Movie Review: Bally-Master
Scott Baker seems like the kind of guy who could star in a wickedly entertaining movie even if all a director did was sit him in front of a blank white wall by himself for the entire runtime. Documentarian Gary Beeber puts that theory to the test — to a large degree at least — for Bally-Master.
No, the entire film is not just Baker in front of a white wall, although a good portion of it is. And yes, the dude is so wickedly entertaining that you don’t want to pull your eyes off of him lest you’ll miss one of his crazy jokes, tricks, gags, etc. The guy is that good.
Scott Baker works for Coney Island’s Sideshows by the Seashore, one of the last true genuine sideshows in the country. When I lived in Brooklyn for a few years, I only went to Coney Island a couple of times, but I loved that place and I remember it fondly. There’s just something in the salt air there that’s truly magical — and a little bit frightening.
That’s the sell for Sideshows by the Seashore, where I did attend one performance on one of my visits. Sadly — at least now in retrospect — Baker wasn’t performing. Oh, I still had a grand ol’ time, but Baker is a real one of a kind.
He’s the barker who stands out front, tells corny jokes and interacts with the passerby to entice them to go in: IF THEY DARE! Then, once inside, he’s the show MC who performs magic tricks and gross-out stunts, like pounding a nail into his nose, eating glass, piercing his skin with a needle and other fun stuff. It’s all mildly disgusting, but performed in such a fun way that you’re not sure if you’re going to barf from witnessing these abominable acts or from laughing so hard.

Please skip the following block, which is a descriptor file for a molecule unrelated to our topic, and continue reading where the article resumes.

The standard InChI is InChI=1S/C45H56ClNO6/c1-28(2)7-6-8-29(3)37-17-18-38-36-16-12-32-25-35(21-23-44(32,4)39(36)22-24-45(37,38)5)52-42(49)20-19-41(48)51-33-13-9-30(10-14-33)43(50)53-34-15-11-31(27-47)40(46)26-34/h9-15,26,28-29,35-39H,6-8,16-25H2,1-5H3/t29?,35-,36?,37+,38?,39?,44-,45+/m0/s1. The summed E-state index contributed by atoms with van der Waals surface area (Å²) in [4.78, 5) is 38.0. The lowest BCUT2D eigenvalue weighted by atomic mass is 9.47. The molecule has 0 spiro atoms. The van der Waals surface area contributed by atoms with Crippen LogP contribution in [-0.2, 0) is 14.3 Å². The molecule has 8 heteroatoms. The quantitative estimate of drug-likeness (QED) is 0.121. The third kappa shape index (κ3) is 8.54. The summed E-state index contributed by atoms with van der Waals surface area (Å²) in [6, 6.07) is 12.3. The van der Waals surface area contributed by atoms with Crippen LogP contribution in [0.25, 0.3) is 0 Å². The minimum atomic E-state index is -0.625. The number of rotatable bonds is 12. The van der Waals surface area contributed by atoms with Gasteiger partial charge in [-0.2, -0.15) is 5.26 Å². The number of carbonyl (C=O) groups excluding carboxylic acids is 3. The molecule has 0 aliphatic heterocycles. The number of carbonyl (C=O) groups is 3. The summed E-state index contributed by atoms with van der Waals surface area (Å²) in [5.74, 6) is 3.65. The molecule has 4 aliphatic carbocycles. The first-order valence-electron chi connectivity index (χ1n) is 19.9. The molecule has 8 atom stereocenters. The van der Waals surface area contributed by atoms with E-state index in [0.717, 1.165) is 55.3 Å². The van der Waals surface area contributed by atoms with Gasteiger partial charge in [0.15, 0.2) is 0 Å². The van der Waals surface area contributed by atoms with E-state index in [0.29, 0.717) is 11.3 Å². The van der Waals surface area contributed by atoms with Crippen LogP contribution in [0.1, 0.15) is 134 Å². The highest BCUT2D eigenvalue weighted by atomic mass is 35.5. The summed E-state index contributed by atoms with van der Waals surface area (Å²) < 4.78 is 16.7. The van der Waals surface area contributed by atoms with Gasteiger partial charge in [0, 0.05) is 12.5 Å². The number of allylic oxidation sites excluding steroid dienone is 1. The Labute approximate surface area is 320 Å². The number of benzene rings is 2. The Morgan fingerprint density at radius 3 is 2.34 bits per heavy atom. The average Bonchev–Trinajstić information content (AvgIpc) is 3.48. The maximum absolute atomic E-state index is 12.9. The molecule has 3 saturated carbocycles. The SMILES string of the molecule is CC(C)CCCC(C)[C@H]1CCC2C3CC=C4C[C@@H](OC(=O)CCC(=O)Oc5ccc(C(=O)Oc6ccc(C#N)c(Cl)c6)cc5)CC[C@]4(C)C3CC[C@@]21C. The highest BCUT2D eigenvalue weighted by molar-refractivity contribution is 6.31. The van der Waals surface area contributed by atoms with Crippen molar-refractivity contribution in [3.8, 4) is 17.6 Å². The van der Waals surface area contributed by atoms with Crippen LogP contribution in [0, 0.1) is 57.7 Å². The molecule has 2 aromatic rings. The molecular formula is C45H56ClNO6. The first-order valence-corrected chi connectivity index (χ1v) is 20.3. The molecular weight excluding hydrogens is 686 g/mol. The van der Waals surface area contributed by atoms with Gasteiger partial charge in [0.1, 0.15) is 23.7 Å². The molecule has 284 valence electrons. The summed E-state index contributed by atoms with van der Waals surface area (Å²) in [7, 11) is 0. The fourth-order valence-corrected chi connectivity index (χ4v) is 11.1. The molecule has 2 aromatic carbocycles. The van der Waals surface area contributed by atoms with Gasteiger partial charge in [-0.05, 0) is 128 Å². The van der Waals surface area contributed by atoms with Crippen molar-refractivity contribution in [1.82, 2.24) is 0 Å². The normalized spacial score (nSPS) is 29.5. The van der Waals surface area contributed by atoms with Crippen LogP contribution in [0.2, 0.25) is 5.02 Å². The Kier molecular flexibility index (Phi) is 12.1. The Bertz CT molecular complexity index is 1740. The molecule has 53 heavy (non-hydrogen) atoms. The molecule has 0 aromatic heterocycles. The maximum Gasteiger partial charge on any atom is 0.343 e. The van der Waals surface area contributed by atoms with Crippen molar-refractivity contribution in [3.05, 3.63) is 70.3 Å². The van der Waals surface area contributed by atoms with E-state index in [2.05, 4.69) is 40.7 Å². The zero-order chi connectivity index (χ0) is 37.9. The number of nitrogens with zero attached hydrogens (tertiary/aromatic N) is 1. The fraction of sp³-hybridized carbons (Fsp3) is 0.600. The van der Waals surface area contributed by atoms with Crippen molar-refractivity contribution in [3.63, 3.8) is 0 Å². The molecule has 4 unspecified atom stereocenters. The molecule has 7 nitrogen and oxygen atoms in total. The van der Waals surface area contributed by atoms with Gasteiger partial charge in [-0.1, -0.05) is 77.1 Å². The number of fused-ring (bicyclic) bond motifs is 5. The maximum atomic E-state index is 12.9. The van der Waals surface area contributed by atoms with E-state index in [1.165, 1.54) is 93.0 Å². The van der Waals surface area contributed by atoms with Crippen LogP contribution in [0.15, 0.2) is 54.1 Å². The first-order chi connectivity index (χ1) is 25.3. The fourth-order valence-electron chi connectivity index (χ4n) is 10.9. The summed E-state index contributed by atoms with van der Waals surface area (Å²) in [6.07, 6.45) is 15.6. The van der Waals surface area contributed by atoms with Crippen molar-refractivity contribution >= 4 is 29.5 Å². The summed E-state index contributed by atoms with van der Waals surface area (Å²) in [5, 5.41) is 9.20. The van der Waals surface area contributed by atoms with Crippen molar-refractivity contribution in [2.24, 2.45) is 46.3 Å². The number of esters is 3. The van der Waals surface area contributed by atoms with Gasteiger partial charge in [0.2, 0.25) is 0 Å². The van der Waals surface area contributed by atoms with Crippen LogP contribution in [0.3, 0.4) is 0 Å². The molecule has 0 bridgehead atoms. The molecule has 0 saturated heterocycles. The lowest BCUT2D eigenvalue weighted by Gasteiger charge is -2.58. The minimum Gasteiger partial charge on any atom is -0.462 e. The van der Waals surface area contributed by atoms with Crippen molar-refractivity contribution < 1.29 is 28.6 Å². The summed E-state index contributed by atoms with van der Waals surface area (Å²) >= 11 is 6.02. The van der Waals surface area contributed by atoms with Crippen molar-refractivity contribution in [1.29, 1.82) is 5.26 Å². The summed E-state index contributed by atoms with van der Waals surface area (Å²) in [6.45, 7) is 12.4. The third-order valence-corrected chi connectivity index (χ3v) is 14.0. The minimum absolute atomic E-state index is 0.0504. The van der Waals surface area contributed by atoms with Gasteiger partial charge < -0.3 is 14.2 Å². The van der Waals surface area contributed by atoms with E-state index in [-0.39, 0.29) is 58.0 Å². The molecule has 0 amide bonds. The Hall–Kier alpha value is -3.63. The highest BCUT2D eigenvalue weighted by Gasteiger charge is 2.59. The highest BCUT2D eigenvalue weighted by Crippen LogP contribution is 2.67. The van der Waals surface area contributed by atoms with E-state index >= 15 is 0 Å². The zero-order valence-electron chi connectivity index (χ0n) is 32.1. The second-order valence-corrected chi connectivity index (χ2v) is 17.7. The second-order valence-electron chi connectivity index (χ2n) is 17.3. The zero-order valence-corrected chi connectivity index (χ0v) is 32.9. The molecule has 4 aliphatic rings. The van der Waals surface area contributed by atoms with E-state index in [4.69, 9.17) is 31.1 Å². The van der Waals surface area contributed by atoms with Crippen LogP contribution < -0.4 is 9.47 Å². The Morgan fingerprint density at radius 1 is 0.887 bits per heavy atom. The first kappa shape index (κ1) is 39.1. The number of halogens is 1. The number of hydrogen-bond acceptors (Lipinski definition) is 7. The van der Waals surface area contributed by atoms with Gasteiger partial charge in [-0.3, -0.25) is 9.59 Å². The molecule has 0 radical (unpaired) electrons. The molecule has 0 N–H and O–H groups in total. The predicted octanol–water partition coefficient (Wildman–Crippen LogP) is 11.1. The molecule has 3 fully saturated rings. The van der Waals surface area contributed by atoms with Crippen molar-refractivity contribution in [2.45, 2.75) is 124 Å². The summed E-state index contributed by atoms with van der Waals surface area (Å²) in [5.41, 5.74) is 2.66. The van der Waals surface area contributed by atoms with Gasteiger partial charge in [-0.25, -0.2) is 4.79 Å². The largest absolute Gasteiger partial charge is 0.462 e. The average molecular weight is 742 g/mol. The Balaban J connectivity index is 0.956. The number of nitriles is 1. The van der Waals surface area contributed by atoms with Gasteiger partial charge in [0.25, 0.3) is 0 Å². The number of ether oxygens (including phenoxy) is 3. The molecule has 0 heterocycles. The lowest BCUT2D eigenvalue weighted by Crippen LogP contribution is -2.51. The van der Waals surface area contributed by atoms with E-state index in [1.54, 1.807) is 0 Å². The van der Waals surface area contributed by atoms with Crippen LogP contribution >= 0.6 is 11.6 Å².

We don’t get to see the stage show in Bally-Master, which I would assume it’s official sideshow policy not to let it be recorded so as to not ruin the mystique of it all. Therefore, Baker performs different portions of his act in the film just in front of a white wall for the camera. But Beeber puts the camera really close to his subject for an intimate feeling that he’s performing just for you and you alone. Baker has a way of speaking that draws you in like you’re his best friend in the whole wide world and that he’s going to tell a joke that’s meant for just you and him.
With the blank wall behind him and the camera in tight on his face, Baker has nowhere to hide within his act. His act is him and he is his act. Even when he gives his background and tells stories about himself as a young man falling for carnival barkers and meeting Gypsy Rose Lee backstage after a show, it’s not so much a life we’re hearing about, but a mythology.
We do get some glimpses of Baker doing his schtick outside the Sideshow to a gathered Coney Island crowd, as well as his second job as a Bloomingdale’s Santa Claus. Plus, there are a few testimonials from Baker’s friends and co-workers, but the film really belongs to Baker in front of that white wall.
Not everyone can make it down to Coney Island, but Beeber has given us the next best thing: a film that’s a little mysterious, a little frightening, very funny and hugely entertaining. Just like Sideshows by the Seashore and Scott Baker himself.
More on this film: IndiePix
Watch the Bally-Master movie trailer: